By Tony Wittkowski | Business Reporter | The Herald-Palladium
BENTON HARBOR — Whirlpool Corp. is celebrating a second, and what appears to be final, anti-dumping ruling made in its favor.
On Tuesday, the U.S. International Trade Commission ruled that LG and Samsung caused injury to the U.S. appliance industry by selling China-produced washing machines in the U.S. for less than they cost to make.
The Benton Harbor-based company initially filed its complaint with the U.S. Department of Commerce and the ITC in December 2015 in an attempt to keep Samsung and LG from dumping residential washers.
Dumping is in reference to the making, exporting and selling of goods at a loss in order to boost market share and potentially drive out competitors.
After Whirlpool filed its complaint against the two foreign competitors, the DOC made its preliminary ruling in favor of Whirlpool in July.
Jeff Fettig, chairman and CEO of Whirlpool, said in a news release Tuesday that the ruling was a win for American manufacturers, especially for those who work at Whirlpool’s factory in Clyde, Ohio. The Ohio factory is known for its production of clothes washers.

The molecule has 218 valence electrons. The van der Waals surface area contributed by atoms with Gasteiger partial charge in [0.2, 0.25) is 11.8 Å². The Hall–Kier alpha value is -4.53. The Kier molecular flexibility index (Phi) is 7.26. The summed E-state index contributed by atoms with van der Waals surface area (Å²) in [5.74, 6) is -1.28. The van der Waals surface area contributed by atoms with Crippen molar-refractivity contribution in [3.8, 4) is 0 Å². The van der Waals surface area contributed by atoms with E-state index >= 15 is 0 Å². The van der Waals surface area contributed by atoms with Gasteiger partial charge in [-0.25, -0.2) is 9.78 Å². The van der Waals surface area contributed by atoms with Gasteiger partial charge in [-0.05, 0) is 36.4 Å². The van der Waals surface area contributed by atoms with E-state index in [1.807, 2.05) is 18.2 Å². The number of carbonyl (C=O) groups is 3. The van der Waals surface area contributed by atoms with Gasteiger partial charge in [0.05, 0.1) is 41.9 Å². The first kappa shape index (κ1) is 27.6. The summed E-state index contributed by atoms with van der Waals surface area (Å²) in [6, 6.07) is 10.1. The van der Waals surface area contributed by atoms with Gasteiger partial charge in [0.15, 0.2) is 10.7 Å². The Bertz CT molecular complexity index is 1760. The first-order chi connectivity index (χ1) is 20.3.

“The government made the right decision today, affirming that Samsung and LG’s long-term pattern of serial dumping injures American appliance manufacturers and threatens U.S. jobs,” Fettig said in the release. “By enforcing and applying trade remedies that help ensure fair competition, the government supports a solid U.S. manufacturing base and continued investments in innovation that improve the lives of consumers.”
South Korea-based Samsung and China’s LG have continued to deny they are dumping washers.
However, because of the ruling, Samsung and LG must pay anti-dumping duties at the rates set by the DOC – margins of 52.51 percent for Samsung and 32.12 percent for LG.
A ‘dumping’ pattern
The federal government in 2012 imposed 9 percent and 13 percent tariffs on LG and Samsung Korean- and Mexican-made washers after Whirlpool filed a dumping complaint.
In 2013, the U.S. government found LG and Samsung were dumping large residential clothes washers exported to the U.S. from production factories in South Korea and Mexico.
Following that ruling, Samsung and LG moved their washer production for the U.S. to China, skirting the order in an effort to continue to dump prices abroad.
According to the DOC’s report on the ruling, imports of washing machines from China were valued at an estimated $899.4 million in 2014.
While Whirlpool employs nearly 100,000 around the world, the company has more than 20,000 employees in the Beijing, Shanghai, Shandong, Zhejiang, Guangdong and Anhui provinces.
(Author’s Note: This article was originally published on Jan. 12, 2017)